The Duke of Edinburgh’s 99th birthday is on 10 June. Reaching his 100th year apparently holds little joy for him, as he famously said to biographer Gyles Brandreth at the time of the Queen Mother’s centenary in 2000: ‘I don’t want to live to be a hundred, I can’t imagine anything worse.’
When questioned, Prince Philip always maintained he tries to live in the present and is not sure how useful it is to speculate about the future unless it is from a scientific angle. He still has strong views, of course, and felt moved to make a rare statement in April about the work being done in the medical and scientific communities to protect us all from Covid-19.
The usual round of royal engagements for June, including the splendid Garter Day at Windsor Castle, have had to be cancelled. The Derby and Royal Ascot meetings have been abandoned and although racing might continue in a limited form ‘behind closed doors’ at Ascot the Queen it seems likely that will remain well and truly shielded behind the castle walls.
She hasn’t even been able to enjoy her gentle rides near the bank of the River Thames with her Stud Groom, Terry Pendry, because of the pandemic. Terry, a former professional jockey, has worked for Her Majesty for 25 years and usually rides with her. Ordinarily he would be spotted deep in conversation with the Queen while they inspect her champion fell ponies about to go into the ring at the Windsor Horse Show – another lost event, which should have taken place in the castle’s Home Park last month.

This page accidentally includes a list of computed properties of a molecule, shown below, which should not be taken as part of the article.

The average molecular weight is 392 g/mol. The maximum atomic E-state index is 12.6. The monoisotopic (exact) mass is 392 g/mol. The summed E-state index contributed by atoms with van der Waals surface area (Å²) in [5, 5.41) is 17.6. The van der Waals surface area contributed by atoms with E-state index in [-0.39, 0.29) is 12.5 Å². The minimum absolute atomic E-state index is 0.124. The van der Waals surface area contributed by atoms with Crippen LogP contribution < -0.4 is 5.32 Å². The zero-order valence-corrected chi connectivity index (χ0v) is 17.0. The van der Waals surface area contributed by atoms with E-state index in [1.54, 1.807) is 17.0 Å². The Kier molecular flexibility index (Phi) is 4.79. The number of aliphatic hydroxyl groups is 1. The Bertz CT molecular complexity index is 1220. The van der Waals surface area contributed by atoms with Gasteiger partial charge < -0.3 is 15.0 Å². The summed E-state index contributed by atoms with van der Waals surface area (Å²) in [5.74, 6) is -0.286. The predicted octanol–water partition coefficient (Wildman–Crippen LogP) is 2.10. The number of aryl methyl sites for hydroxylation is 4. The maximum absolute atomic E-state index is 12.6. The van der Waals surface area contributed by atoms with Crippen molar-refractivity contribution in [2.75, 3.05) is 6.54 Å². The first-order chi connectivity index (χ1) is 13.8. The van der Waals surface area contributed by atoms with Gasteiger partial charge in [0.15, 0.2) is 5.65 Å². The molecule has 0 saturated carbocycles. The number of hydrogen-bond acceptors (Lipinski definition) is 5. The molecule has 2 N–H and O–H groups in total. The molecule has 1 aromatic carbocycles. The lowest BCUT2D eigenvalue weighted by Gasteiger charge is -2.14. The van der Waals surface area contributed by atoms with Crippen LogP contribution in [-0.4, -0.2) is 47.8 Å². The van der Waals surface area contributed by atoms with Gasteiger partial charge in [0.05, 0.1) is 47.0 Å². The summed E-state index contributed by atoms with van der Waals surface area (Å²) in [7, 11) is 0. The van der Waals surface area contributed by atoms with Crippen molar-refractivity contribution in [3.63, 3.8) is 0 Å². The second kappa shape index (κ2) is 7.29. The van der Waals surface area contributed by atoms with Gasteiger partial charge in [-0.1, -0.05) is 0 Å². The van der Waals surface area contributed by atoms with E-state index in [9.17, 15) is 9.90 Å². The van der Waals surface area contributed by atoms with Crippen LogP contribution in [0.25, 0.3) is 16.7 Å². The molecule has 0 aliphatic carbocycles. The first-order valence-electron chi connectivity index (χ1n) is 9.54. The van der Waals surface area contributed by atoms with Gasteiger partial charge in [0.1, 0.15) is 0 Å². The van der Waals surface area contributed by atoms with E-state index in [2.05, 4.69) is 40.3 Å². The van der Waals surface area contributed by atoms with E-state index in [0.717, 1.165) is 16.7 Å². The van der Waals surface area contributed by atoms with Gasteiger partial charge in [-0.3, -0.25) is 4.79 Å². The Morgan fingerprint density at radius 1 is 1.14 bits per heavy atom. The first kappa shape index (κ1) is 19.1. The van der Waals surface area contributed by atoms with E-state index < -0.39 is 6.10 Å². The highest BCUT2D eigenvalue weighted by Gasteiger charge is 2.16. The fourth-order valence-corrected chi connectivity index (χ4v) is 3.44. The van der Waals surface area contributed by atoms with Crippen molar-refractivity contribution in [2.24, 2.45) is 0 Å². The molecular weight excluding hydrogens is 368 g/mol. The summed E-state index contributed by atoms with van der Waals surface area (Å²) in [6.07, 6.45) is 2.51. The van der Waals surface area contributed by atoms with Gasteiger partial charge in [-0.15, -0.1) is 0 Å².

Her Majesty’s Birthday Parade – Trooping the Colour – at which there is always a gathering of the extended royal family, had been scheduled for 13 June. It is the first time it has been cancelled since 1955, when there was a national rail strike and a state of emergency was called.
Before the Duke of Sussex left for the United States, via Canada, he was filmed at Buckingham Palace reading an introduction to a special TV programme to mark the 75th anniversary of the popular Thomas the Tank Engine children’s books. The episode, titled Thomas and Friends, also featured (with the permission of Buckingham Palace) the Queen and a young Prince Charles as characters. As a child, Harry was a huge fan of Thomas and carried his tank engine satchel on his first day at nursery school in 1987.
‘I certainly have fond memories of Thomas and being transported to new places through his adventures,’ the Duke recalled. No doubt his father, the Prince of Wales, also read him The Old Man of Lochnagar, which he wrote for his siblings Andrew and Edward, 12 and 16 years his junior. The book was published in 1980 in aid of The Prince’s Trust and was later made into an animated film with the voice of the old man narrated by Prince Charles.
A donation for Harry’s participation in Thomas and Friends was made to his sustainable travel initiative, Travalyst, which he continues to support from his Los Angeles base.
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